Derived category

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In mathematics, the derived category D(A) of an abelian category A is a construction of homological algebra introduced to refine and in a certain sense to simplify the theory of derived functors defined on A. The construction proceeds on the basis that the objects of D(A) should be chain complexes in A, with two such chain complexes considered isomorphic when there is a chain map that induces an isomorphism on the level of homology of the chain complexes. Derived functors can then be defined for chain complexes, refining the concept of hypercohomology. The definitions lead to a significant simplification of formulas otherwise described (not completely faithfully) by complicated spectral sequences.

The development of the derived category, by Alexander Grothendieck and his student Jean-Louis Verdier shortly after 1960, now appears as one terminal point in the explosive development of homological algebra in the 1950s, a decade in which it had made remarkable strides. The basic theory of Verdier was written down in his dissertation, published finally in 1996 in Astérisque (a summary much earlier appeared in SGA 4½). The axiomatics required an innovation, the concept of triangulated category, and the construction is based on localization of a category, a generalization of localization of a ring. The original impulse to develop the "derived" formalism came from the need to find a suitable formulation of Grothendieck's coherent duality theory. Derived categories have since become indispensable also outside of algebraic geometry, for example in the formulation of the theory of D-modules and microlocal analysis. Recently derived categories have also become important in areas nearer to physics, such as D-branes and mirror symmetry.


In coherent sheaf theory, pushing to the limit of what could be done with Serre duality without the assumption of a non-singular scheme, the need to take a whole complex of sheaves in place of a single dualizing sheaf became apparent. In fact the Cohen–Macaulay ring condition, a weakening of non-singularity, corresponds to the existence of a single dualizing sheaf; and this is far from the general case. From the top-down intellectual position, always assumed by Grothendieck, this signified a need to reformulate. With it came the idea that the 'real' tensor product and Hom functors would be those existing on the derived level; with respect to those, Tor and Ext become more like computational devices.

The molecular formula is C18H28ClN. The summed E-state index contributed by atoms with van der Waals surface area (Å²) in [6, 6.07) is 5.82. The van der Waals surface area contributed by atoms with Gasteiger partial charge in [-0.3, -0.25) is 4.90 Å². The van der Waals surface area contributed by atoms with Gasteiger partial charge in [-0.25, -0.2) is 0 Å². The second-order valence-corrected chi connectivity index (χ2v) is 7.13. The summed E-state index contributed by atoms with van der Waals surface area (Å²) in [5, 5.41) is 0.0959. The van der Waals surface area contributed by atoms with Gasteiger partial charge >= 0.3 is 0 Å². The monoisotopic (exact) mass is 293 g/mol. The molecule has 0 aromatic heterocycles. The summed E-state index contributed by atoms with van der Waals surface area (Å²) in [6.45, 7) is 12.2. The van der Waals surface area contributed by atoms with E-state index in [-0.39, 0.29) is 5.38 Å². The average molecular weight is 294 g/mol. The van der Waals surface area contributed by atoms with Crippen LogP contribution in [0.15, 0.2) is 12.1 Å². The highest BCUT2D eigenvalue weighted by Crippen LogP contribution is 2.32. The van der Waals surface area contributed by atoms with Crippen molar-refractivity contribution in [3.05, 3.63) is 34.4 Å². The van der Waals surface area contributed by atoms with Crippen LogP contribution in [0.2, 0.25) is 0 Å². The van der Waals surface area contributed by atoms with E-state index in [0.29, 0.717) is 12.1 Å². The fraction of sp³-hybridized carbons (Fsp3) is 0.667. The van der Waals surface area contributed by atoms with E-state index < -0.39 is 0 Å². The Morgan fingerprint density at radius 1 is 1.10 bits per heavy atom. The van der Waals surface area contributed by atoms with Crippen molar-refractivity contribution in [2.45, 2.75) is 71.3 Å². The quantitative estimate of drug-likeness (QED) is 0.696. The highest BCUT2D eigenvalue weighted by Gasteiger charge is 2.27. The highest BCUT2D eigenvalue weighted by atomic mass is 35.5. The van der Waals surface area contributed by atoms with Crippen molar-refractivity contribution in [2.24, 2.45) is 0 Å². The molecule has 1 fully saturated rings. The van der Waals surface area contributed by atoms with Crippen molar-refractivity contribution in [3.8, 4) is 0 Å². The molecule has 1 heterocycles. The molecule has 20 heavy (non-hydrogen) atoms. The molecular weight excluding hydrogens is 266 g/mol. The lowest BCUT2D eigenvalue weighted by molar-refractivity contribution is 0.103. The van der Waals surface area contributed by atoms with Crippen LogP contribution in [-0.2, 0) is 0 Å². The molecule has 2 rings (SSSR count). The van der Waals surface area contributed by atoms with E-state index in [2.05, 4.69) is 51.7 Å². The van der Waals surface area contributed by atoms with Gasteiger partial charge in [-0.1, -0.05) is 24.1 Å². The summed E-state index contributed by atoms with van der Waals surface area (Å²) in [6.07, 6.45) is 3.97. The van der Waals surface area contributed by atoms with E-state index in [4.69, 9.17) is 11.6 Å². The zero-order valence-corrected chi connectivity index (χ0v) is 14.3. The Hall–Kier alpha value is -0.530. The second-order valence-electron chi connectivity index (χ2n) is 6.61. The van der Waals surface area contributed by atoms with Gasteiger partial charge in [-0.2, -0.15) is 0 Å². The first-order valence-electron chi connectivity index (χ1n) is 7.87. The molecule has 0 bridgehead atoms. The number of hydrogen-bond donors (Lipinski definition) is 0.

Despite the level of abstraction, derived categories became accepted over the following decades, especially as a convenient setting for sheaf cohomology. Perhaps the biggest advance was the formulation of the Riemann–Hilbert correspondence in dimensions greater than 1 in derived terms, around 1980. The Sato school adopted the language of derived categories, and the subsequent history of D-modules was of a theory expressed in those terms.

A parallel development was the category of spectra in homotopy theory. The homotopy category of spectra and the derived category of a ring are both examples of triangulated categories.


Let A be an abelian category. (Some basic examples are the category of modules over a ring, or the category of sheaves of abelian groups on a topological space.) We obtain the derived category D(A) in several steps:

  • The basic object is the category Kom(A) of chain complexes
in A. Its objects will be the objects of the derived category but its morphisms will be altered.

The second step may be bypassed since a homotopy equivalence is in particular a quasi-isomorphism. But then the simple roof definition of morphisms must be replaced by a more complicated one using finite strings of morphisms (technically, it is no longer a calculus of fractions). So the one-step construction is more efficient in a way, but more complicated.

From the point of view of model categories, the derived category D(A) is the true 'homotopy category' of the category of complexes, whereas K(A) might be called the 'naive homotopy category'.